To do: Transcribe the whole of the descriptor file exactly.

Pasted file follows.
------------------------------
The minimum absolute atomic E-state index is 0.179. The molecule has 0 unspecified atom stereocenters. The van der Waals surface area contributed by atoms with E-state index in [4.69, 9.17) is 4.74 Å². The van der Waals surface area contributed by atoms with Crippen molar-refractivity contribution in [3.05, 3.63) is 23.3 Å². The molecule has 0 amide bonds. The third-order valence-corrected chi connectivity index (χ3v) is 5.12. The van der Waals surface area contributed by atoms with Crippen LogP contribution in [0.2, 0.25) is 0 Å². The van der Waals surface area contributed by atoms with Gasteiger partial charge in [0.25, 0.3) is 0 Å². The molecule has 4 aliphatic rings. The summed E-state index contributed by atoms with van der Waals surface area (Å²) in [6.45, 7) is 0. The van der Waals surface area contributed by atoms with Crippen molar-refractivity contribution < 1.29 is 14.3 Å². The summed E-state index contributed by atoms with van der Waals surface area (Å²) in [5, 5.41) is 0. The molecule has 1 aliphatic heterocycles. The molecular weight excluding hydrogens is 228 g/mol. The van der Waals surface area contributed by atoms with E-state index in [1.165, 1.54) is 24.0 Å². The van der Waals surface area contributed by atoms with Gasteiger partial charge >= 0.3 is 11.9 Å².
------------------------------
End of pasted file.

The minimum absolute atomic E-state index is 0.179. The molecule has 0 unspecified atom stereocenters. The van der Waals surface area contributed by atoms with E-state index in [4.69, 9.17) is 4.74 Å². The van der Waals surface area contributed by atoms with Crippen molar-refractivity contribution in [3.05, 3.63) is 23.3 Å². The molecule has 0 amide bonds. The third-order valence-corrected chi connectivity index (χ3v) is 5.12. The van der Waals surface area contributed by atoms with Crippen LogP contribution in [0.2, 0.25) is 0 Å². The van der Waals surface area contributed by atoms with Gasteiger partial charge in [0.25, 0.3) is 0 Å². The molecule has 4 aliphatic rings. The summed E-state index contributed by atoms with van der Waals surface area (Å²) in [6.45, 7) is 0. The van der Waals surface area contributed by atoms with Crippen molar-refractivity contribution < 1.29 is 14.3 Å². The summed E-state index contributed by atoms with van der Waals surface area (Å²) in [5, 5.41) is 0. The molecule has 1 aliphatic heterocycles. The molecular weight excluding hydrogens is 228 g/mol. The van der Waals surface area contributed by atoms with E-state index in [1.165, 1.54) is 24.0 Å². The van der Waals surface area contributed by atoms with Gasteiger partial charge >= 0.3 is 11.9 Å².